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Open finance and best-in class service provision

This blog is the third and final in the first series of leadership briefs ahead of the release of the book “Transforming Financial Institutions”. After introducing the analytical framework and how technology innovation drives the transformation agenda, the blog discusses an open platform model for financial institutions with regards to specialisation and integration of best-in class services.

Utility versus specialty finance

Since the establishment of the new commercial landscape after the Global Financial Crisis (GFC), the financial industry is in process of reshaping itself across an ongoing transformation cycle. The management of size and complexity with their diverse capability requirements has become a core value driver as well as target of the ongoing change agenda. Financial institutions need to become more agile and focused with emphasis on profitability and competitiveness. Client-centricity and market differentiation with a dedicated set of capabilities remain key to reach those objectives. New technology-enabled players have emerged that follow specialised commercial models. They focus on specific service provisions in a well defined commercial segment. These services are in contrast with the utility-like product and services that many financial services businesses exhibit today.

Specialty finance has become a widely used term. It has historically been defined as any financing activity that takes place outside the traditional financial system. Most specialty finance businesses have been established as alternative lending and investing platforms, targeting segments that find it difficult to obtain financing through traditional channels. The book uses the term broadly for specialised risk-transfer businesses that target consumer and commercial segments with dedicated and tailored propositions. Their approach is in particular focused on the performance of the underlying asset, and funding often provided through innovative facilities and structures. Specialty finance players focus on assessing risk in a more tailored and effective manner, looking at a broader range of available data as opposed to the more ratio-driven, formulaic approach that traditional financial institutions have been following. A thorough level of underwriting allows them to provide debt financing in special situations, often declined by traditional lenders, while obtaining a premium price to cover the work and risk. This dedicated approach applies in a similar fashion to equity investments where big data and machine-learning algorithms are used to screen and assess the investment universe. Technology and nimble operating models have an important role to play in the commercial approach of these players, which defines their cost structure and profitability.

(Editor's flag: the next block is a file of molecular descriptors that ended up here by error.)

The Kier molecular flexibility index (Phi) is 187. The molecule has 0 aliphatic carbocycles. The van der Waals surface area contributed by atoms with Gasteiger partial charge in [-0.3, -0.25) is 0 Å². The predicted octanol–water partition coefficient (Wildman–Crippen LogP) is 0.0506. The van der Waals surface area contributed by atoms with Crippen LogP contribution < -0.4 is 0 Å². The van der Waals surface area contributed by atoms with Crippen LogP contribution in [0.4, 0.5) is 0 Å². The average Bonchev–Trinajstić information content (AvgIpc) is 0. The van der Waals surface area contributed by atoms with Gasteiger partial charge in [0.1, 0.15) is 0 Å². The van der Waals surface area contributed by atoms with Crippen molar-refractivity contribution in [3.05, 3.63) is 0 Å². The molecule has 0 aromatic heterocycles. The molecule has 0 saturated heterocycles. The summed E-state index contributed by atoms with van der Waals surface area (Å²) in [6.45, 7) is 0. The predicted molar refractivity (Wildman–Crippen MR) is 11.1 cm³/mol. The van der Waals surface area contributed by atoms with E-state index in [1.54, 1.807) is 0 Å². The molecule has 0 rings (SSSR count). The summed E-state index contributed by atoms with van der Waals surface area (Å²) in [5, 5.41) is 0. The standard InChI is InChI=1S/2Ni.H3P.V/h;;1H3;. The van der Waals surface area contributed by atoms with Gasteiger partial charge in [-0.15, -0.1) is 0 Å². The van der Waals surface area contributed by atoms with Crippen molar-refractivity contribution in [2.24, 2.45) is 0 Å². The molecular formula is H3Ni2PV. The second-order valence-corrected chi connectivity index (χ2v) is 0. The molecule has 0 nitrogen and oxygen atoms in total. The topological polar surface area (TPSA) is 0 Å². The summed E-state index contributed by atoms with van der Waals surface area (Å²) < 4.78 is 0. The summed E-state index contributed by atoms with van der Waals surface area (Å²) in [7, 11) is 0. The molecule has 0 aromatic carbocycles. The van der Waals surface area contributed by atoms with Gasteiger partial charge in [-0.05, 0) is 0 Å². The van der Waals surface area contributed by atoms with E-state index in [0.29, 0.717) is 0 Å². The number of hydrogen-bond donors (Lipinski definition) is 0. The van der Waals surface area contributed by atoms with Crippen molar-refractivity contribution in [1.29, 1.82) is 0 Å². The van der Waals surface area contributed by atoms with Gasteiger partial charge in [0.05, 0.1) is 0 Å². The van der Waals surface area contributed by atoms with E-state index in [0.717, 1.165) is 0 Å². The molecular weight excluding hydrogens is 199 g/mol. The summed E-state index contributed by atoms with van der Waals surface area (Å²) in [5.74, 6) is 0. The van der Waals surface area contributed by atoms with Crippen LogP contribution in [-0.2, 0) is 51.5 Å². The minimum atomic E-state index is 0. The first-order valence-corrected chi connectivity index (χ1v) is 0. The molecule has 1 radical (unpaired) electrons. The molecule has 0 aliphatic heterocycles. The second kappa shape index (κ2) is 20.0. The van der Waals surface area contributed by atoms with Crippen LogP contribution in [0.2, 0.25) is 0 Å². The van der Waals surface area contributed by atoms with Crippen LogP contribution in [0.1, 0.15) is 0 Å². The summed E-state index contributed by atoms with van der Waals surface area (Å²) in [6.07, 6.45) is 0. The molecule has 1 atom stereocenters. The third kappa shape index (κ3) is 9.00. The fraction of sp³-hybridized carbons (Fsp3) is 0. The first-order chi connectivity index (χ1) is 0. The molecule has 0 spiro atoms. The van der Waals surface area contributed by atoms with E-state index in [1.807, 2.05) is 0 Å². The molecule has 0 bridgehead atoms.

Open platform and best-in class service provision

Digital business models with their technology-enabled services that apply the open design principles proposed by this book follow a model of collaboration and integration. An operating platform with an open-source architecture builds on a universal offering by integrating best-in class services. There is a role for specialised, i.e. the challengers but also for large-scale incumbent players, i.e. the established financial institutions. On the one hand, utility-like product and services can operationally only be delivered through scale and efficiency while making sure that the regulatory requirements are fulfilled. On the other hand, there is inherent value in specialised risk-transfer and distribution capabilities. The more decentralised the system under which these players operate, the less sensitive are its institutions towards price dislocations and financial stress. These are the attributes of open finance with its go-forward operating model that is based on specialisation but also cooperation.

The integration of technology innovation and specialised value propositions on large-scale operating platforms are the core driver of the industry’s reorganisation efforts. Efficient risk transfer with returns in excess of shareholders’ cost of capital that builds on an overall trust in the financial system remain at the centre of financial institutions’ commercial viability. The global financial industry, particularly in Europe, seems to have been in a continuous and almost perpetual state of crisis since the outbreak of the GFC in August 2007. It feels that the described attributes of value creation got lost in the sheer complexity of modern financial organisations. A more nimble and agile approach is required that brings the industry back to a profitable growth path. Technology innovation provides the tool kit to facilitate this transformation.

This books aims to contribute to ongoing discussion about the transformation agenda of the financial industry with a value creation and growth mindset. After its launch in early February 2022, a second series of blogs will provide a deep dive on operational efficiency, augmented decision making and digital financial innovation. These thought leadership briefs in combination with the book follow the objective to provide decision makers a comprehensive framework to drive their institutions’ transformation agenda. Further information to the book and thought leadership series can be found on


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